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by: Charles O'Dale


The Charlevoix impact structure in Quebec, Canada.
The Charlevoix impact structure is circled in this Landsat image.
  • Age (ma): 342 ± 15
  • Diameter: 54 km
  • Location: Quebec, Canada. N 47° 32' W 70° 18'
  • Shatter cones, PDF in quartz and feldspar grains.
  • K-Ar ages of 372 million years (m.y.) and 342 m.y. for impactites and 335 m.y. for pseudotachylites. (Impactites and pseudotachylites are unique rock types that are good indices of impact. The rubidium-strontium age of the same rocks at the Charlevoix crater is 1280 m.y., suggesting that the Rb-Sr clock was unaffected by the impact (Rondot 1971).
  • A single outcrop, roughly 500 sq. metres of very fine-grained impact melt was studied and gives an age of 357 ± 15; supports stratigraphic evidence for a late Devonian or early Carboniferous impact. Age recalculated to 342 ± 15 using post 1977 decay constants (J. Whitehead, 2002).
General Area: Charlevoix lies on the southern edge of the Canadian Shield and intersects the north shore of the St. Lawrence River. The annular valley and interior plateau are farmed. Target rocks are crystalline.
Specific Features: Structure is dominated by a 1.5 km wide semi-circular peripheral valley, which lies interior to a ring of hills defining a diameter of -46 km. Interior to the valley lies a plateau and a central peak which rises to -750 m above sea level. The western half of the crater has been tectonically removed by a major fault system which runs down the st. Lawrence Valley. The structure coincides with the most seismically active area in eastern Canada. It is not known whether there is a physical connection between the impact deformation and seismic activity.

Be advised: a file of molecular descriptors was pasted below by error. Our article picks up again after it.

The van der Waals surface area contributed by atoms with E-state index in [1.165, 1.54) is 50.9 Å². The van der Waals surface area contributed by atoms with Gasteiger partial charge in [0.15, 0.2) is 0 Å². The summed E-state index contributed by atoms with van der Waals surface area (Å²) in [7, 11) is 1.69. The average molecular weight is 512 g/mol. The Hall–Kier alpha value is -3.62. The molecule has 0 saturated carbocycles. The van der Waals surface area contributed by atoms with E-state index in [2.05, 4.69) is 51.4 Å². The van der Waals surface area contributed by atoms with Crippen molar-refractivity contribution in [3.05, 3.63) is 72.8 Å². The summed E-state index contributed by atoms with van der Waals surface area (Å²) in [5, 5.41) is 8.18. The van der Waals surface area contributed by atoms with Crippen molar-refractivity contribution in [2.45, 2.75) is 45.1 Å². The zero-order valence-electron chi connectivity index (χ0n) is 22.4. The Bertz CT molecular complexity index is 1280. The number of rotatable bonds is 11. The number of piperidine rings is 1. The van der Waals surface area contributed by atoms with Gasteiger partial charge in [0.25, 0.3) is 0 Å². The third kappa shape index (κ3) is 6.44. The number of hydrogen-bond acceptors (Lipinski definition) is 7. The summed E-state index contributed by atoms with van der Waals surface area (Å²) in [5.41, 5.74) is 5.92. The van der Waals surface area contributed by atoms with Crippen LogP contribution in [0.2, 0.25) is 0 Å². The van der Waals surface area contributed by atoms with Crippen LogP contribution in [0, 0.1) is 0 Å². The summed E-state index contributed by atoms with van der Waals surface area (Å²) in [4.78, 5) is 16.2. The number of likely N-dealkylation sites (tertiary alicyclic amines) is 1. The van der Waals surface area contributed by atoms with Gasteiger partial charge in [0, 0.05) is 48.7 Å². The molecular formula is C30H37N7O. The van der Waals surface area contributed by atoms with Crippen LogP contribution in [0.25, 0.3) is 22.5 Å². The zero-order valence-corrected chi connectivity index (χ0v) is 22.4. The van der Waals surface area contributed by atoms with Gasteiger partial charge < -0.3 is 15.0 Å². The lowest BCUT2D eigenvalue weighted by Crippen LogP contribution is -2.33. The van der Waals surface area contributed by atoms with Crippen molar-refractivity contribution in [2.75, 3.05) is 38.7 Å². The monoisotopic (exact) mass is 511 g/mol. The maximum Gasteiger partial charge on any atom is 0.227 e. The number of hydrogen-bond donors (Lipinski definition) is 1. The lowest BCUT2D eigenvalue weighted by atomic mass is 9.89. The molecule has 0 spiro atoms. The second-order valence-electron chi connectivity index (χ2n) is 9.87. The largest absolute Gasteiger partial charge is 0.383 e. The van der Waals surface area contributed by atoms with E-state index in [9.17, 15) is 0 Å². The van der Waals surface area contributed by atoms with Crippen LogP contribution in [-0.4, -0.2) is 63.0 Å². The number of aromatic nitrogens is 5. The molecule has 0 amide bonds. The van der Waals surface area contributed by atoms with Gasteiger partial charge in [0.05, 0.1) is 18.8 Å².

Possible link to the Late Devonian Extinction
The red dot represents the approximate area of the Charlevoix impact 342 million years ago in the Carboniferous Period.
The Charlevoix Meteorite Crater, a multi ringed basin with a central uplift (Rondot 2000), is located in southern Quebec on the north shore of the St. Lawrence River, 105 km NE of Quebec City. The structure was identified as a meteorite crater in 1965 with the discovery of shattercones in the area. The initial dimensions of the crater were estimated to have been 28 km in diameter (the inner circle in the landsat image) and 10 km in depth immediately after the impact. The subsequent post impact crater collapse created the central peak and peripheral modification resulting in a final crater structure of 54 km in diameter (outer circle in the landsat image). Erosion has removed the original crater rim, some of the central uplift and the crater-fill products but the crater floor has been preserved.

At the time of the impact during the Alleghenian Orogeny, America was colliding with Africa and Europe resulting in mountain building in the area. Fish are dominant in the oceans, the first land animals appear and plant life on land becomes highly developed. Less than 20 million years earlier a relatively short distance to the south in New York State, the similar sized Panther Mountain meteorite crater was formed.